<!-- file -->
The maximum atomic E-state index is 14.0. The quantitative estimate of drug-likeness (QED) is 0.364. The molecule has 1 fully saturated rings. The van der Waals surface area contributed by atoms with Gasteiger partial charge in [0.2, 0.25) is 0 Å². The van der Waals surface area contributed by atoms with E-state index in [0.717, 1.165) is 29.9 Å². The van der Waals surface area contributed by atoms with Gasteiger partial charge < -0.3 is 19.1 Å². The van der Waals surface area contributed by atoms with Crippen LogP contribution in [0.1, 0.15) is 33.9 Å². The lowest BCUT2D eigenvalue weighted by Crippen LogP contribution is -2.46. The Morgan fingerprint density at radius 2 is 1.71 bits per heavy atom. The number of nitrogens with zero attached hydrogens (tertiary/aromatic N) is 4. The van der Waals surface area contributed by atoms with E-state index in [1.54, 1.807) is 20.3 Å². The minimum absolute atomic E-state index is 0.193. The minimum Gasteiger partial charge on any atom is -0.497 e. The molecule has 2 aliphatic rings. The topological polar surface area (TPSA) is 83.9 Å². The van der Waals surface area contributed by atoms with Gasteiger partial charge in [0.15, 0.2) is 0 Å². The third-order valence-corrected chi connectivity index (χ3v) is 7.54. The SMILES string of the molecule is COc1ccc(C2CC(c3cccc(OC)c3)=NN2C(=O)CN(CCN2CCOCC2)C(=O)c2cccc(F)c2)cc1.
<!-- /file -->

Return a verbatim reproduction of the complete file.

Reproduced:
The maximum atomic E-state index is 14.0. The quantitative estimate of drug-likeness (QED) is 0.364. The molecule has 1 fully saturated rings. The van der Waals surface area contributed by atoms with Gasteiger partial charge in [0.2, 0.25) is 0 Å². The van der Waals surface area contributed by atoms with E-state index in [0.717, 1.165) is 29.9 Å². The van der Waals surface area contributed by atoms with Gasteiger partial charge < -0.3 is 19.1 Å². The van der Waals surface area contributed by atoms with Crippen LogP contribution in [0.1, 0.15) is 33.9 Å². The lowest BCUT2D eigenvalue weighted by Crippen LogP contribution is -2.46. The Morgan fingerprint density at radius 2 is 1.71 bits per heavy atom. The number of nitrogens with zero attached hydrogens (tertiary/aromatic N) is 4. The van der Waals surface area contributed by atoms with E-state index in [1.54, 1.807) is 20.3 Å². The minimum absolute atomic E-state index is 0.193. The minimum Gasteiger partial charge on any atom is -0.497 e. The molecule has 2 aliphatic rings. The topological polar surface area (TPSA) is 83.9 Å². The van der Waals surface area contributed by atoms with Gasteiger partial charge in [0.15, 0.2) is 0 Å². The third-order valence-corrected chi connectivity index (χ3v) is 7.54. The SMILES string of the molecule is COc1ccc(C2CC(c3cccc(OC)c3)=NN2C(=O)CN(CCN2CCOCC2)C(=O)c2cccc(F)c2)cc1.